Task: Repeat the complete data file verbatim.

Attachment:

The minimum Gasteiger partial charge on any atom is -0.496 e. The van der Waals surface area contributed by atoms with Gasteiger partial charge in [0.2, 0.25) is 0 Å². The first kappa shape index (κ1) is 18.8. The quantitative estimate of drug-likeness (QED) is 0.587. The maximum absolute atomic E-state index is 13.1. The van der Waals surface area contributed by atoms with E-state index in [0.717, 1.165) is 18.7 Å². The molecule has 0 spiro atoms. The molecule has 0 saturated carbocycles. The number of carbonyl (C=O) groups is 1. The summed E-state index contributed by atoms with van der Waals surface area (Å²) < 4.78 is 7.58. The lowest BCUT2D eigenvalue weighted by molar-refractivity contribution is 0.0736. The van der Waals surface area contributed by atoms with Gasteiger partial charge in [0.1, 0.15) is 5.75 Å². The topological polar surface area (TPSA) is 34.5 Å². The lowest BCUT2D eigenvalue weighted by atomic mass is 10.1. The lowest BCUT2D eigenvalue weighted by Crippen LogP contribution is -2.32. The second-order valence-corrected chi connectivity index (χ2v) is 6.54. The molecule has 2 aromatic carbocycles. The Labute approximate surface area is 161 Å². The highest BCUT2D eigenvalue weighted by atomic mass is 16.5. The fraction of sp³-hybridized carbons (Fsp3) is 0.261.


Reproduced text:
The minimum Gasteiger partial charge on any atom is -0.496 e. The van der Waals surface area contributed by atoms with Gasteiger partial charge in [0.2, 0.25) is 0 Å². The first kappa shape index (κ1) is 18.8. The quantitative estimate of drug-likeness (QED) is 0.587. The maximum absolute atomic E-state index is 13.1. The van der Waals surface area contributed by atoms with E-state index in [0.717, 1.165) is 18.7 Å². The molecule has 0 spiro atoms. The molecule has 0 saturated carbocycles. The number of carbonyl (C=O) groups is 1. The summed E-state index contributed by atoms with van der Waals surface area (Å²) < 4.78 is 7.58. The lowest BCUT2D eigenvalue weighted by molar-refractivity contribution is 0.0736. The van der Waals surface area contributed by atoms with Gasteiger partial charge in [0.1, 0.15) is 5.75 Å². The topological polar surface area (TPSA) is 34.5 Å². The lowest BCUT2D eigenvalue weighted by atomic mass is 10.1. The lowest BCUT2D eigenvalue weighted by Crippen LogP contribution is -2.32. The second-order valence-corrected chi connectivity index (χ2v) is 6.54. The molecule has 2 aromatic carbocycles. The Labute approximate surface area is 161 Å². The highest BCUT2D eigenvalue weighted by atomic mass is 16.5. The fraction of sp³-hybridized carbons (Fsp3) is 0.261.